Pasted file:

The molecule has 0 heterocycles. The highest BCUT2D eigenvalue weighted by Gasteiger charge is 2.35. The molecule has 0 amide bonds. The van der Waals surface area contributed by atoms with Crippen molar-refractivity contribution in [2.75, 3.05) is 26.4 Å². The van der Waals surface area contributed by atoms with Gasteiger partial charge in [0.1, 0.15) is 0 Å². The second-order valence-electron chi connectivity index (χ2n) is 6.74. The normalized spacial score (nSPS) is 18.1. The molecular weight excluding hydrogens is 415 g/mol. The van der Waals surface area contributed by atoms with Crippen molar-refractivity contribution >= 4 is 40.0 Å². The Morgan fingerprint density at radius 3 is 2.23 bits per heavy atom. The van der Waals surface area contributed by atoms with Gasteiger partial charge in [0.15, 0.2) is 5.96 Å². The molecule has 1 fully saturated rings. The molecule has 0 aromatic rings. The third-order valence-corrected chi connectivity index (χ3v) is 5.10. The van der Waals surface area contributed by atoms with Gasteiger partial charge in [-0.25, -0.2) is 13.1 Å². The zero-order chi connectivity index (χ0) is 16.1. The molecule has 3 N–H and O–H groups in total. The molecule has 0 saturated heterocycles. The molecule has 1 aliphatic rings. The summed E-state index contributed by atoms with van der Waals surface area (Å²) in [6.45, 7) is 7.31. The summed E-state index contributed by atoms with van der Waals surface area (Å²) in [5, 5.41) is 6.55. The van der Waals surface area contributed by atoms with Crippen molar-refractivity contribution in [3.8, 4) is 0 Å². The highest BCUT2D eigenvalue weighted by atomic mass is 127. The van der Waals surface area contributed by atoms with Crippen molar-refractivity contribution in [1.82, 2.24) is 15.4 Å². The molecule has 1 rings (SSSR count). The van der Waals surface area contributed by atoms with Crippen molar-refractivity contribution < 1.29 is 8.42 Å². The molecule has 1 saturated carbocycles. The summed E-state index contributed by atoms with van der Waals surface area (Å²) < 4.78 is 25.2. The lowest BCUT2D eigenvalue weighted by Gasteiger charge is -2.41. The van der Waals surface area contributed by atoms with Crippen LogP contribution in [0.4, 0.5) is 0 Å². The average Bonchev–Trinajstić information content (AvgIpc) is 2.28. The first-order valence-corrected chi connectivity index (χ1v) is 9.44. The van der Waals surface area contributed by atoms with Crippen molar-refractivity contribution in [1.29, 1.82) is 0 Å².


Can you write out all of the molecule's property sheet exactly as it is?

The molecule has 0 heterocycles. The highest BCUT2D eigenvalue weighted by Gasteiger charge is 2.35. The molecule has 0 amide bonds. The van der Waals surface area contributed by atoms with Crippen molar-refractivity contribution in [2.75, 3.05) is 26.4 Å². The van der Waals surface area contributed by atoms with Gasteiger partial charge in [0.1, 0.15) is 0 Å². The second-order valence-electron chi connectivity index (χ2n) is 6.74. The normalized spacial score (nSPS) is 18.1. The molecular weight excluding hydrogens is 415 g/mol. The van der Waals surface area contributed by atoms with Crippen molar-refractivity contribution >= 4 is 40.0 Å². The Morgan fingerprint density at radius 3 is 2.23 bits per heavy atom. The van der Waals surface area contributed by atoms with Gasteiger partial charge in [0.15, 0.2) is 5.96 Å². The molecule has 1 fully saturated rings. The molecule has 0 aromatic rings. The third-order valence-corrected chi connectivity index (χ3v) is 5.10. The van der Waals surface area contributed by atoms with Gasteiger partial charge in [-0.25, -0.2) is 13.1 Å². The zero-order chi connectivity index (χ0) is 16.1. The molecule has 3 N–H and O–H groups in total. The molecule has 0 saturated heterocycles. The molecule has 1 aliphatic rings. The summed E-state index contributed by atoms with van der Waals surface area (Å²) in [6.45, 7) is 7.31. The summed E-state index contributed by atoms with van der Waals surface area (Å²) in [5, 5.41) is 6.55. The van der Waals surface area contributed by atoms with Crippen molar-refractivity contribution in [3.8, 4) is 0 Å². The highest BCUT2D eigenvalue weighted by atomic mass is 127. The van der Waals surface area contributed by atoms with Crippen molar-refractivity contribution in [1.82, 2.24) is 15.4 Å². The molecule has 1 rings (SSSR count). The van der Waals surface area contributed by atoms with Crippen molar-refractivity contribution < 1.29 is 8.42 Å². The molecule has 1 saturated carbocycles. The summed E-state index contributed by atoms with van der Waals surface area (Å²) < 4.78 is 25.2. The lowest BCUT2D eigenvalue weighted by Gasteiger charge is -2.41. The van der Waals surface area contributed by atoms with Crippen LogP contribution in [0.4, 0.5) is 0 Å². The average Bonchev–Trinajstić information content (AvgIpc) is 2.28. The first-order valence-corrected chi connectivity index (χ1v) is 9.44. The van der Waals surface area contributed by atoms with Crippen molar-refractivity contribution in [1.29, 1.82) is 0 Å².